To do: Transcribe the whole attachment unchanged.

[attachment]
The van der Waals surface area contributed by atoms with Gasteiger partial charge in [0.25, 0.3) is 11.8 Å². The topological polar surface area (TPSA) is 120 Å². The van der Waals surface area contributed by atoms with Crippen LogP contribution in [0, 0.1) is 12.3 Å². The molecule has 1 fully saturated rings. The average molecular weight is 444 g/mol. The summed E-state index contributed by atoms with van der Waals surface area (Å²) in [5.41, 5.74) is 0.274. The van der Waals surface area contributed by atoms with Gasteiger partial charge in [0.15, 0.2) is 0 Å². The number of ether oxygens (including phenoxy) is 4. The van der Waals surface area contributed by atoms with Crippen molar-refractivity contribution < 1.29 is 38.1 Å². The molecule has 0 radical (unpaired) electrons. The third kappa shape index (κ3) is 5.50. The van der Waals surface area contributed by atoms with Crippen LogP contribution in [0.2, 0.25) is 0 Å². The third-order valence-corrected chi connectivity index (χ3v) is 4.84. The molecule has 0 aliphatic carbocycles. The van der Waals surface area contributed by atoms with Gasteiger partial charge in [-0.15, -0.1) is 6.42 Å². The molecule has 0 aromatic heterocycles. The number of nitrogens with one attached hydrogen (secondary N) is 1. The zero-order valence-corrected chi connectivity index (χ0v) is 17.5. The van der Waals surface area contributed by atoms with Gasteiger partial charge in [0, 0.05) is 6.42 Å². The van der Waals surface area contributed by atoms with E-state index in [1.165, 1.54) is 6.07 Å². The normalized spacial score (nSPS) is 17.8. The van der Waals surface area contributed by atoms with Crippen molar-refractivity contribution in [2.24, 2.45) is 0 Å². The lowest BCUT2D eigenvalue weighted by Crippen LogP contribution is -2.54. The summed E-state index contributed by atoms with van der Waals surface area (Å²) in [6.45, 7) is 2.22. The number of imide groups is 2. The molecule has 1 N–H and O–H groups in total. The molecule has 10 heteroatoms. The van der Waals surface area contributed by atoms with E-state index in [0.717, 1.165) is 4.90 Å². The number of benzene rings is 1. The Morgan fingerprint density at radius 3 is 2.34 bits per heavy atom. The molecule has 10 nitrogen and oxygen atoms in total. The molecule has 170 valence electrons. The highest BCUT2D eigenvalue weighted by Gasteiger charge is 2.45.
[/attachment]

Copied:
The van der Waals surface area contributed by atoms with Gasteiger partial charge in [0.25, 0.3) is 11.8 Å². The topological polar surface area (TPSA) is 120 Å². The van der Waals surface area contributed by atoms with Crippen LogP contribution in [0, 0.1) is 12.3 Å². The molecule has 1 fully saturated rings. The average molecular weight is 444 g/mol. The summed E-state index contributed by atoms with van der Waals surface area (Å²) in [5.41, 5.74) is 0.274. The van der Waals surface area contributed by atoms with Gasteiger partial charge in [0.15, 0.2) is 0 Å². The number of ether oxygens (including phenoxy) is 4. The van der Waals surface area contributed by atoms with Crippen molar-refractivity contribution < 1.29 is 38.1 Å². The molecule has 0 radical (unpaired) electrons. The third kappa shape index (κ3) is 5.50. The van der Waals surface area contributed by atoms with Crippen LogP contribution in [0.2, 0.25) is 0 Å². The third-order valence-corrected chi connectivity index (χ3v) is 4.84. The molecule has 0 aliphatic carbocycles. The van der Waals surface area contributed by atoms with Gasteiger partial charge in [-0.15, -0.1) is 6.42 Å². The molecule has 0 aromatic heterocycles. The number of nitrogens with one attached hydrogen (secondary N) is 1. The zero-order valence-corrected chi connectivity index (χ0v) is 17.5. The van der Waals surface area contributed by atoms with Gasteiger partial charge in [0, 0.05) is 6.42 Å². The van der Waals surface area contributed by atoms with E-state index in [1.165, 1.54) is 6.07 Å². The normalized spacial score (nSPS) is 17.8. The van der Waals surface area contributed by atoms with Crippen molar-refractivity contribution in [2.24, 2.45) is 0 Å². The lowest BCUT2D eigenvalue weighted by Crippen LogP contribution is -2.54. The summed E-state index contributed by atoms with van der Waals surface area (Å²) in [6.45, 7) is 2.22. The number of imide groups is 2. The molecule has 1 N–H and O–H groups in total. The molecule has 10 heteroatoms. The van der Waals surface area contributed by atoms with E-state index in [0.717, 1.165) is 4.90 Å². The number of benzene rings is 1. The Morgan fingerprint density at radius 3 is 2.34 bits per heavy atom. The molecule has 10 nitrogen and oxygen atoms in total. The molecule has 170 valence electrons. The highest BCUT2D eigenvalue weighted by Gasteiger charge is 2.45.